I’m just coming up for air after a bout of intensive lecturing. I teach a few different classes for American university students in London, but my favourite, semester after semester, is my documentaries class. It is here, in a deliberately darkened classroom near Holborn, that I share the highlights of twenty years immersed in the world of British documentary. We cover the whole factual spectrum, from independent feature documentaries to heavily formatted reality, and everything in between.
Usually, my students arrive having been exposed to roughly two kinds of factual fare: worthy subject based documentaries, like Ken Burns’ marathon series that their parents watch, or the far-from-real world of the Real Housewives or Kardashians. If I’m lucky these days, and frequently I am thanks to Netflix, they will have streamed a few American documentary features like Blackfish or Girl Model. They know Sherlock, and Doctor Who but have never heard of Louis Theroux or the term “fixed rig“. They are a blank slate when it comes to British factual, and I have fifteen weeks to make my mark.
I have to begin by introducing them to something else they have never heard of: Public Service Broadcasting. For while the BBC is in a perilous state at the moment, with no reprieve in sight, the PSB tradition it stems from is crucial to understanding just how the Brits got so great at making documentaries. I wrote my entire MA thesis on the topic. It’s important.
In class, after we look at the notion of public service broadcasting, and how it was extended with the creation of Channel 4 in the 80s (also, sadly, under threat), we turn to John Grierson, who coined the term documentary, defining it as the “creative of treatment of actuality”. We have a look at Grierson’s most famous sequence in his seminal film Night Mail, which shows the postal train rhythmically chugging north to Scotland, to words by W.H. Auden and music by Benjamin Britten:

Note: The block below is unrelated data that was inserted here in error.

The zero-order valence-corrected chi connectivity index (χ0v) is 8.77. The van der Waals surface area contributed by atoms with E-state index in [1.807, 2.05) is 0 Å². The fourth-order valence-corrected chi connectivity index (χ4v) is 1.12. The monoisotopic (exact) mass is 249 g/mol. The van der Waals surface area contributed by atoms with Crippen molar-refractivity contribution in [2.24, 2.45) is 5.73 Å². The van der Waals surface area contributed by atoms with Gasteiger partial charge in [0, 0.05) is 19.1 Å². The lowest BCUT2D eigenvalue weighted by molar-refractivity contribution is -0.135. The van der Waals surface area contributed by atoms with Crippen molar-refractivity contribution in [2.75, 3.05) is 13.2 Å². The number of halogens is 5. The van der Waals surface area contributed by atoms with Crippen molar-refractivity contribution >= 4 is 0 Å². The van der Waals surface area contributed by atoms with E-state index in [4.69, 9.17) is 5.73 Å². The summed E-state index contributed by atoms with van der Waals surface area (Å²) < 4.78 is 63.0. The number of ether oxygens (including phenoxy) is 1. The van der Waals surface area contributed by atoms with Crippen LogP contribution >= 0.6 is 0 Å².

We learn just how Grierson came to make propaganda films for the British government, by dipping into Britain Through A Lens: The Documentary Film Mob, made by the excellent Lambent Productions. It includes a clip from Grierson’s box office hit Drifters (1929), about the British herring trade. While I recognize I need to tread softly and not show Drifters in its entire, silent, black and white glory, my students were gratifyingly engrossed when I showed a modern take on deep sea fishing, Channel 4’s recent The Catch, a fixed rig series which was mesmerizing from start to finish.
After our crash course in PSB and Grierson, we look more in depth at contemporary examples of Grierson’s creative treatment of actuality, in its many guises. We explore the topic with the help of a specially curated Flipboard Magazine; I often ask students to use articles in it as a starting point for further research. We also hear from a number of leading filmmakers – Kim Longinotto, Brian Hill and Christopher Hird have all been recent guest lecturers.
As students gear up to make their own three minute film for a final project, it’s critical for them to see how a simple construct can make a powerful film. Marc Isaac’s beautifully made first film Lift – shot entirely in the elevator of a tower block in East London – is a great example.
While it would be a joy to spend our entire time looking at the work of talented British independent documentary makers, my charges are about to enter the real world and many are hoping for a career in television. So a large chunk of our time is spent looking at the world of formats, with the occasional help of the always entertaining Gogglebox and Charlie Brooker. My students are surprised to learn just how many of the American shows they watch are British formats made by British production companies. But our focus is not so much on this crossover as on those reality formats in the UK that traditionally haven’t had a hope in hell of appearing on mainstream US television. In the hopes of fostering transatlantic fertilisation, I spend a lot of time exploring the intersection of public service and reality, looking at how some UK production companies are doing both, in really interesting ways. For more on that, stay tuned…